Spring is in the air! That statement says quite a lot from someone who has rarely seen the sun over the past three months. Winters in the Pacific Northwest can be daunting at times. Our weather during the winter months are rainy, cloudy and misty, but the big payoff in Seattle is when we finally take the turn from winter to spring and summer isn’t far in the distance.
Not only does spring provide Seattle some of the best weather one could hope for, but it also brings new culinary ingredients. I get truly excited when I start to see all the green veggies pop up in the Farmers’ Markets. Wild arugula, asparagus, morels, peas and pea tendrils are what I start to look for, just to name a few.
The flavors coming out of the spring harvest can be subtle, yet complex. I recently revisited a book I have not read in a decade by the great Edna Lewis: “The Taste of Country Cooking.” She so eloquently describes her life growing up and how their family meals revolved around the months and what was available to them from the farm, a true farm-to-table cookbook before it was a fad. I have regained a lot of inspiration rereading her recipes and stories, eager for the abundance of spring ingredients to make their way to my kitchen.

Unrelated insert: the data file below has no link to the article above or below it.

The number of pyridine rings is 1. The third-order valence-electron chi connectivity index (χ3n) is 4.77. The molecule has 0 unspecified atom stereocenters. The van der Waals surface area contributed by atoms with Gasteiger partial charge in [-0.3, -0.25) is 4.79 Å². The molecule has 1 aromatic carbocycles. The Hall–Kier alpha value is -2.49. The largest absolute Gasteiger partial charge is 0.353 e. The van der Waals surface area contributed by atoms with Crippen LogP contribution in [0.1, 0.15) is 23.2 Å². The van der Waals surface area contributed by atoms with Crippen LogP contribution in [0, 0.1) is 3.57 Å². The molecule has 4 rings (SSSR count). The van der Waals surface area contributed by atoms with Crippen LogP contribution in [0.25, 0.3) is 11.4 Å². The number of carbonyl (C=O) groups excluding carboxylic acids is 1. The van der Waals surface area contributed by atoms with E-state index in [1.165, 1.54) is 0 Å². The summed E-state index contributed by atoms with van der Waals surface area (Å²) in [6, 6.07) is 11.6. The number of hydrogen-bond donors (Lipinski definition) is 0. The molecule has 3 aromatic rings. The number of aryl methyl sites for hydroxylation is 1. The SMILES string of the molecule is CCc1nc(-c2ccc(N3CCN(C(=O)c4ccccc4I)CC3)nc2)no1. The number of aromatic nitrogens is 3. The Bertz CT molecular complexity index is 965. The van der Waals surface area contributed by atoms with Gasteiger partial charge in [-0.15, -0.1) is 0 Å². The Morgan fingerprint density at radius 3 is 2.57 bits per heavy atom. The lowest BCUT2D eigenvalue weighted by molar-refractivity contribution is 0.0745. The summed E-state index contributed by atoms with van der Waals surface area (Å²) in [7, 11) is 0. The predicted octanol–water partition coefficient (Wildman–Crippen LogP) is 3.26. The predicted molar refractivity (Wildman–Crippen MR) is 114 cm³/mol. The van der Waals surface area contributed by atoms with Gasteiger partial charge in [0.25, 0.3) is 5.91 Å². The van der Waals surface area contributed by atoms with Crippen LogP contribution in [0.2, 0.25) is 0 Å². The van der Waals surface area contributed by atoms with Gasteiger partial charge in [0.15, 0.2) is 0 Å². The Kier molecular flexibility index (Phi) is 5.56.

Spring is the time to start moving away from the robust, hearty winter meals and into lighter and brighter fare. I love a good chilled soup when the sun is out and it’s just warm enough for shorts and a tee shirt. The recipes I am sharing today is the perfect kicking-off point to a multi-course meal. The chilled English pea soup is a lot more complex than the ingredients suggest and can be paired well with lamb, pork, fresh salmon or trout.
Use fresh peas when available. Garnish with fresh Dungeness crab or smoked salmon along with the lemon yogurt, croutons and fresh green onions. If you must use frozen peas, your secret is safe with me.
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Recipe 1: Chilled Spring Onion Pea Soup
Recipe 2: Meyer Lemon Yogurt
Recipe 3: Olive Oil Croutons
Brett Gardner Howell grew up in Knoxville and now lives in Seattle with his wife, Olivia, and two children. He has been an Executive Chef for the better part of his career and continues to work in culinary arts across the country.